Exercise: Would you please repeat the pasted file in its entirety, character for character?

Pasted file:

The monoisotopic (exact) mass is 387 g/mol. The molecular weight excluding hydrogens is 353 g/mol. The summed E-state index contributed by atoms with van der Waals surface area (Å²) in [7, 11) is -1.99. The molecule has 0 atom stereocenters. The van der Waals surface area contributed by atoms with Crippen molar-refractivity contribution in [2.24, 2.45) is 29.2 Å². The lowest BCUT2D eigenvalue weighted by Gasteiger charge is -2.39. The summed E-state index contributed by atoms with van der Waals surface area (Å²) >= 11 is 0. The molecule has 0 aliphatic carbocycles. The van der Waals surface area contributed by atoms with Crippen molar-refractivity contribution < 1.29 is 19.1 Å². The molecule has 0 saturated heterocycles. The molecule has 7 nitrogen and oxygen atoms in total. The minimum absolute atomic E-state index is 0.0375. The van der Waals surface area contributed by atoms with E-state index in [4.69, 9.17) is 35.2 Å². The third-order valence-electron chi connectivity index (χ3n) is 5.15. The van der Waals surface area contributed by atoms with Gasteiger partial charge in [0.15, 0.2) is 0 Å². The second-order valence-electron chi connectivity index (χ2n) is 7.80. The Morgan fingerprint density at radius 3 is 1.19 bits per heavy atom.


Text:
The monoisotopic (exact) mass is 387 g/mol. The molecular weight excluding hydrogens is 353 g/mol. The summed E-state index contributed by atoms with van der Waals surface area (Å²) in [7, 11) is -1.99. The molecule has 0 atom stereocenters. The van der Waals surface area contributed by atoms with Crippen molar-refractivity contribution in [2.24, 2.45) is 29.2 Å². The lowest BCUT2D eigenvalue weighted by Gasteiger charge is -2.39. The summed E-state index contributed by atoms with van der Waals surface area (Å²) >= 11 is 0. The molecule has 0 aliphatic carbocycles. The van der Waals surface area contributed by atoms with Crippen molar-refractivity contribution < 1.29 is 19.1 Å². The molecule has 0 saturated heterocycles. The molecule has 7 nitrogen and oxygen atoms in total. The minimum absolute atomic E-state index is 0.0375. The van der Waals surface area contributed by atoms with E-state index in [4.69, 9.17) is 35.2 Å². The third-order valence-electron chi connectivity index (χ3n) is 5.15. The van der Waals surface area contributed by atoms with Gasteiger partial charge in [0.15, 0.2) is 0 Å². The second-order valence-electron chi connectivity index (χ2n) is 7.80. The Morgan fingerprint density at radius 3 is 1.19 bits per heavy atom.